Jill: The mural is a bus wrap, designed to be a moving piece of artwork, traveling through the Greater Fort Wayne area for at least the next two years. Our partnership with Theoplis Smith started with Transit Equity 2022, when he created a painting—currently housed at our Central Station—of Rosa Parks to honor her memory and legacy. With this year’s festivities, we met with Theoplis to discuss the digital rights of that painting to create stickers. He shared part of his vision with us and asked if we’d like to meet and dream together. Those dreams actualized sooner than any of us anticipated. Between Theoplis and our team here at Citilink, we began to create and see a vision of something much bigger than just stickers. We saw a vision of living art being able to move throughout the city, showcasing what our community stands for.
Molly: Excellent! I can’t wait to see the artwork! Theopolis always does amazing work. Your celebration of Transit Equity Day is open to the public, correct? What else can people expect from the day’s festivities, in addition to the unveiling of Theopolis’s art?
Jill: Attendees of our press conference on the 2nd will get to experience a sense of community like no other. We will have people speaking to the public about Transit Equity Day and how it impacts our community. The mayor will be speaking about the importance of public transit to Greater Fort Wayne. Our CEO, John Metzinger, will be speaking about our work, our impact on the community, and how people can play their own role in helping to broaden the impact of public transportation. Theo will be speaking about his vision, his work, and his “why”—why he feels his work with us matters. Besides the amazing lineup of speakers, people will be able to see the new bus wrap up-close and in person, as well as get a chance to experience one of our newer buses with a short ride around Electric Works. It is guaranteed to be an interesting and impactful event for all!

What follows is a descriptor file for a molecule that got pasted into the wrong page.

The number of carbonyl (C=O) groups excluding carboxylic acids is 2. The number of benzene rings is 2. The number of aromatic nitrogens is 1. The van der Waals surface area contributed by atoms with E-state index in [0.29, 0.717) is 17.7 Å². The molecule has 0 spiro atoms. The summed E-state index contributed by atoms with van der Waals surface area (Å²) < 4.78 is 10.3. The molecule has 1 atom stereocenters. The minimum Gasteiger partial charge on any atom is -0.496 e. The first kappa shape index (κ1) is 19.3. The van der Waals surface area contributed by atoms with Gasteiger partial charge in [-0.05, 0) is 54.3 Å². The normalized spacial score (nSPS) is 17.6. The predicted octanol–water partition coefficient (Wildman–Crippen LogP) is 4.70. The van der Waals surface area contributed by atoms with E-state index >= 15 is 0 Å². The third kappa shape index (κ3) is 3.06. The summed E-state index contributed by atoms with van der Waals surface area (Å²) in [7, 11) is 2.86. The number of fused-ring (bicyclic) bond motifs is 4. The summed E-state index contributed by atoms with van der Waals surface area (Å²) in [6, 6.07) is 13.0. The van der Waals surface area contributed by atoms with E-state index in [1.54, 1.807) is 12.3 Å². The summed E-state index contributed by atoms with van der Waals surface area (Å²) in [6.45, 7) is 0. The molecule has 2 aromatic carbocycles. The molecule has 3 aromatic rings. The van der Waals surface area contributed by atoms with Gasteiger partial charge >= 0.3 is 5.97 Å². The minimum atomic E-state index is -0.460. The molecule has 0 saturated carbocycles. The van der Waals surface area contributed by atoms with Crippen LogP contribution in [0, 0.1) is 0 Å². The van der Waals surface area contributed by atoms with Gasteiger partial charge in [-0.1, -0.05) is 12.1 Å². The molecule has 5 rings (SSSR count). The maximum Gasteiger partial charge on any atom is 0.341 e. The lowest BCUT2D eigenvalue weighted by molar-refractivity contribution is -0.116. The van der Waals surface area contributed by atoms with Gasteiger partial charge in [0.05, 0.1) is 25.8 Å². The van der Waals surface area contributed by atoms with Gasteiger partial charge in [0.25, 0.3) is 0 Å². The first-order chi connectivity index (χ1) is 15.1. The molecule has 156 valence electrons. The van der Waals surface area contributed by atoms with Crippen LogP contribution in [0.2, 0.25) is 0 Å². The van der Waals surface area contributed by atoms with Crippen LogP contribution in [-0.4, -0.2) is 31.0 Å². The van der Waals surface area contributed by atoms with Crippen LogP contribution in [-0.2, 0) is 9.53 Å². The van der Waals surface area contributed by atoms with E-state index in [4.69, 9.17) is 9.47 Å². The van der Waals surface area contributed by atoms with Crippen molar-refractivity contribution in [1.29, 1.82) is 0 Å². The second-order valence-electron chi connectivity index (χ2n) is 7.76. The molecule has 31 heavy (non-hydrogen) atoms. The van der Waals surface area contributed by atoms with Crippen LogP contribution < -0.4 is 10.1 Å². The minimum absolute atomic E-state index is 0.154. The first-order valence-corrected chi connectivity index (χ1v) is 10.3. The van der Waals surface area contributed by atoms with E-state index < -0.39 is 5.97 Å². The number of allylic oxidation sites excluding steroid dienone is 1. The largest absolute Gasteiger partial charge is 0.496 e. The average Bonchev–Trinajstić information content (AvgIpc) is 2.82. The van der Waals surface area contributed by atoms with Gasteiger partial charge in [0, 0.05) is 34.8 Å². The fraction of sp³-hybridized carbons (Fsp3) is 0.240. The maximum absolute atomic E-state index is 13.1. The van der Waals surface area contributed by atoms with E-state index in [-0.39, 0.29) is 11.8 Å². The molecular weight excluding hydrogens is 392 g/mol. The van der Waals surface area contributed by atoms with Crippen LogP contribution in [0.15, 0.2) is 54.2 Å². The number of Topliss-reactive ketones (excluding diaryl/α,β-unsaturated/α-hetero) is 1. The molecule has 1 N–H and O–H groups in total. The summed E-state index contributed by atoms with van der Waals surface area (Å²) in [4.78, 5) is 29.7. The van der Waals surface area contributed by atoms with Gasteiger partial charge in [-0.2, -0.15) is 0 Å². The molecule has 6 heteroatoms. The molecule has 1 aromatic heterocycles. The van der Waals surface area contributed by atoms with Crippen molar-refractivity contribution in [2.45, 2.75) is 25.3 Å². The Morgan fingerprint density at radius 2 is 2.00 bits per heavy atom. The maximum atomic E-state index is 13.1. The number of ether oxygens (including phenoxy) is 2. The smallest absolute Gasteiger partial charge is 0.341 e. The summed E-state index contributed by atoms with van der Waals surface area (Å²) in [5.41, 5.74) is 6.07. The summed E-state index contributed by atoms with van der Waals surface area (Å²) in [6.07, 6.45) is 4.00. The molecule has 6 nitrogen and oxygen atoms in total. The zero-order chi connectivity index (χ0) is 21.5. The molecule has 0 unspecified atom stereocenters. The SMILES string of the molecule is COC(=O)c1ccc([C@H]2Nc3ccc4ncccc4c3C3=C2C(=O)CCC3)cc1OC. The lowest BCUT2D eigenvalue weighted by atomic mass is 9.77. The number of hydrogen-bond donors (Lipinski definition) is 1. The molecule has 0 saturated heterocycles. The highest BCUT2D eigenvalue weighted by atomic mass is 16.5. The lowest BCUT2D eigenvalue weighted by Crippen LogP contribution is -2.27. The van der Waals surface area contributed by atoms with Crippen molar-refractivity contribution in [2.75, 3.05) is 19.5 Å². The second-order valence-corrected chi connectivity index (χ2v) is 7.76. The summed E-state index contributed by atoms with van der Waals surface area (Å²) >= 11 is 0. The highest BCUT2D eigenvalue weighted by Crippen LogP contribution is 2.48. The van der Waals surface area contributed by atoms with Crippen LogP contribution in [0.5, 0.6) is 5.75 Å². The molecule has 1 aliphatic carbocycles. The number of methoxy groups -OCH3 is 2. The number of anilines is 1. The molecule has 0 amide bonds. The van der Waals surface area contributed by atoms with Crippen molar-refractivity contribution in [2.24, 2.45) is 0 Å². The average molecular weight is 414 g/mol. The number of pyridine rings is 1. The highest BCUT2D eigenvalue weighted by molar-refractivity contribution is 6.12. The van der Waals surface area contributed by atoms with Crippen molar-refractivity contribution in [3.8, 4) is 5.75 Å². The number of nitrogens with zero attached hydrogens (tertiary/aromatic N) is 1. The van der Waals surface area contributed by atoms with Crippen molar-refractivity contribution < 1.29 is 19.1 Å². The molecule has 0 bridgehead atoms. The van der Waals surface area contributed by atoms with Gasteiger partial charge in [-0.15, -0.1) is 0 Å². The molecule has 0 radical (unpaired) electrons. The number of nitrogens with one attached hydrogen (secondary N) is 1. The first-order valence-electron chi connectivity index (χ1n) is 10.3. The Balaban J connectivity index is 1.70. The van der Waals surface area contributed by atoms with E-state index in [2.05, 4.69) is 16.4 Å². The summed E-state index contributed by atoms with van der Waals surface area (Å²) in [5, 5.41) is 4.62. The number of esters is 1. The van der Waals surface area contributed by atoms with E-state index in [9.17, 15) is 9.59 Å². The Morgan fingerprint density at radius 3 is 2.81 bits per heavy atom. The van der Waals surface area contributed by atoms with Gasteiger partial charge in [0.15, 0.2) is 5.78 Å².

Molly: Sounds like it! Transit Equity Day may be a one-day celebration, but I understand that equity and fairness are core values of Citilink. Can you explain the ways in which Citilink is committed to providing equity and fairness for its passengers all year round—not just on Transit Equity Day?
Jill: Citilink offers a variety of year-round services throughout Greater Fort Wayne to showcase our commitment to equity and fairness. We offer affordable fares to ensure that transportation remains accessible to individuals from diverse socioeconomic backgrounds. We have curb-to-curb access services available for our ADA-eligible passengers, and all of our fixed-route and deviated-route buses are accessible. We connect people to life’s essentials —jobs, schools, healthcare, food, etc. We work every day to improve our service to our community, to make sure everyone can be linked to life.
Molly: Is there anything people should know about Citilink and its role in providing fair, affordable public transportation to the community?
Jill: Citilink is the public transportation system of Greater Fort Wayne, so our job is to link people to life. Without our services, people in our community would struggle to be connected to the resources that they need to survive. It’s important that people know Citilink is available to them. We’re here to serve our community to the best of our ability and capacity. Even if people do not need our services, it’s critical for them to support us and speak up on behalf of those who do need our services.
You can join Citilink during their public celebration of Transit Equity Day on Friday, February 2 from 10am to 10:30am at the Forum located inside of the Electric Works campus.
Event attendees will have the opportunity to view, board and take a brief ride on the new bus wrapped in artwork inspired by Rosa Parks. For more information about Citilink, their services, and their Transit Equity Day event, visit their website!
Molly Conner is a Fort Wayne native and freelance writer. Having lived in Downtown Fort Wayne throughout her twenties, she loves watching her stomping grounds grow. With her love of storytelling and community in tow, she’s eager to tell Downtown Fort Wayne’s story piece-by-piece—exploring the people, spaces, and organizations that make it thrive.